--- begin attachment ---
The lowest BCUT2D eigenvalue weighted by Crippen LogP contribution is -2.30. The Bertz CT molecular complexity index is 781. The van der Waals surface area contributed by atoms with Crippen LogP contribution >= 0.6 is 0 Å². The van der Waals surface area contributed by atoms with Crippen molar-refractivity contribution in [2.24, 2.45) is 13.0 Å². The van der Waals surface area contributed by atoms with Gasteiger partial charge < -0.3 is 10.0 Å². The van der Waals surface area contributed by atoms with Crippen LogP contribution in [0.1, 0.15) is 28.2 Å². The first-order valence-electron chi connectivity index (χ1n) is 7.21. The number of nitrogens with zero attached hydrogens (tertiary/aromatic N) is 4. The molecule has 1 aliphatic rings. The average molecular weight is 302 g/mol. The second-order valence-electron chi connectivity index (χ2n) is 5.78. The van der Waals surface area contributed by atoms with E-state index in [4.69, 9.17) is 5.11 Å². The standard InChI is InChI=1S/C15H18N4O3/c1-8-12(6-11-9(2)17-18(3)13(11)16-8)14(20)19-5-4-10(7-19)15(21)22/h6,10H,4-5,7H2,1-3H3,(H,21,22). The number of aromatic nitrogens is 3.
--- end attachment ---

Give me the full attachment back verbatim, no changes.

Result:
The lowest BCUT2D eigenvalue weighted by Crippen LogP contribution is -2.30. The Bertz CT molecular complexity index is 781. The van der Waals surface area contributed by atoms with Crippen LogP contribution >= 0.6 is 0 Å². The van der Waals surface area contributed by atoms with Crippen molar-refractivity contribution in [2.24, 2.45) is 13.0 Å². The van der Waals surface area contributed by atoms with Gasteiger partial charge < -0.3 is 10.0 Å². The van der Waals surface area contributed by atoms with Crippen LogP contribution in [0.1, 0.15) is 28.2 Å². The first-order valence-electron chi connectivity index (χ1n) is 7.21. The number of nitrogens with zero attached hydrogens (tertiary/aromatic N) is 4. The molecule has 1 aliphatic rings. The average molecular weight is 302 g/mol. The second-order valence-electron chi connectivity index (χ2n) is 5.78. The van der Waals surface area contributed by atoms with E-state index in [4.69, 9.17) is 5.11 Å². The standard InChI is InChI=1S/C15H18N4O3/c1-8-12(6-11-9(2)17-18(3)13(11)16-8)14(20)19-5-4-10(7-19)15(21)22/h6,10H,4-5,7H2,1-3H3,(H,21,22). The number of aromatic nitrogens is 3.